The first thing these companies do is invite their prospects to join a branded community of industry thought leaders and resources.  They invest resources in establishing their brand as a leader, by developing engaging online and offline communities that offer true value to their prospects and key industry partners.

Over a number of months, prospects become so familiar with the generosity of the brand they feel like great friends with the people running these communities. Through numerous touch points over a short amount of time, the company establishes itself as one of the good guys and can build real relationships with targeted prospects.

What Are These Communities?

These communities can come in many forms, and depends on the strategic focus of your company.  More specifically, who are your prospects?  Build a community they will love.

The community could be a local networking group specific to their industry. It could be a career network for the kind of people you target.

Your community could take the form of a LinkedIn group, or a private Facebook group.  It could be a private online forum, on a branded website you develop.

There are many options.  For brands that invest first in building these relationships, the sales process changes dramatically.

What Does This Do to Sales?

When you establish yourself as a true resource and friend, business almost takes care of itself.

The need for direct mail is greatly reduced.  Cold calls are always warm, welcomed calls. You’re not pitching somebody, you’re helping a friend discover a valuable solution for their business.

You don't need to invest as much in sales resources because your marketing is increasing the effectiveness of your sales team.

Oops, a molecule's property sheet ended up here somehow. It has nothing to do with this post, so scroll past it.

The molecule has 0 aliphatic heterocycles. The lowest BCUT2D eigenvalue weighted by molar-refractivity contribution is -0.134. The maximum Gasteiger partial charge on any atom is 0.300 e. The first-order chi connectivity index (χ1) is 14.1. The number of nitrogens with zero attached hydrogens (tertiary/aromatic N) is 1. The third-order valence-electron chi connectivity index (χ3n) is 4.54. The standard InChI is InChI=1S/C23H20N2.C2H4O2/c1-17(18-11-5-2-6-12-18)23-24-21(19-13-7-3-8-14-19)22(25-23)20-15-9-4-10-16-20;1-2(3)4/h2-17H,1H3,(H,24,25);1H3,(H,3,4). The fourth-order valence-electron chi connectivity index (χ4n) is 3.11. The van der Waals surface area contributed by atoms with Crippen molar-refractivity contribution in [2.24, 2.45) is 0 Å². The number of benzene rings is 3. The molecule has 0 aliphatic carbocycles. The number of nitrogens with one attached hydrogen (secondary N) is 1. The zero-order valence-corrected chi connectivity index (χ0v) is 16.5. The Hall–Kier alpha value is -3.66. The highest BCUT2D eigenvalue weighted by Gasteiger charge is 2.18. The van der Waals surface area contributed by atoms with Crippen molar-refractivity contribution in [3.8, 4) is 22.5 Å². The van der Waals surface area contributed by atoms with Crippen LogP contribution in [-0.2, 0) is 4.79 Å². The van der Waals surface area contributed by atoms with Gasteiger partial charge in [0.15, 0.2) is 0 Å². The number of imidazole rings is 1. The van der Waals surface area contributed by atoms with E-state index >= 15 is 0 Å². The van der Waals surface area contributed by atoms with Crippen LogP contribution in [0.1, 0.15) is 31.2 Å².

It's a complete paradigm shift in the way you sell, because of the engagement your marketing activities generate.

Sales go up.  Cost goes down.  And client retention increases as you build real, valuable relationships with your prospects.

The Psyche of Cold Calling Prospects

Cold calling and telemarketing are one of the strong tools in the “marketing tool box” most owners and sales people need to address. Cold calling is ONE of the main mechanisms to the successful sales person. It is important to realize the phone is your best friend, not the enemy. Calling is a means to an end; to take you from point A to point M eating!

Strategic skill sets include; being disciplined, having persistence and topping that off with consistency equals the KEY to your BREAKTHROUGH every time.

What you do on a daily basis has a huge impact on your future sales. Your attitude determines your altitude. (How high you fly)

The decisions you make about cold calling, guide your direction, which determines your destiny.

“There are no secrets to success. It is the result of preparation, hard work, learning from failure.” Colin Powell.

Sales Rule of Thirds

As a sales person or business owner, make sure you comprehend the sales RULE OF THIRDS.
You get 1/3 of your sales, no matter what you do. And 1/3 of sales you are not going to get. It is the last 1/3 of the sales which are up for grabs, and where excellent sales people separate themselves from mediocre sales people.

Leveraging the last 1/3 of the sales process and knowing you are the person responsible for making things happen requires you take goal oriented action to increase your sales.

A Look at the Psyche of Cold Calling 

Sales people typically see cold calling as scary, unpleasant, boring, repetitive, pressurized, confrontational, getting rejections, and demoralizing.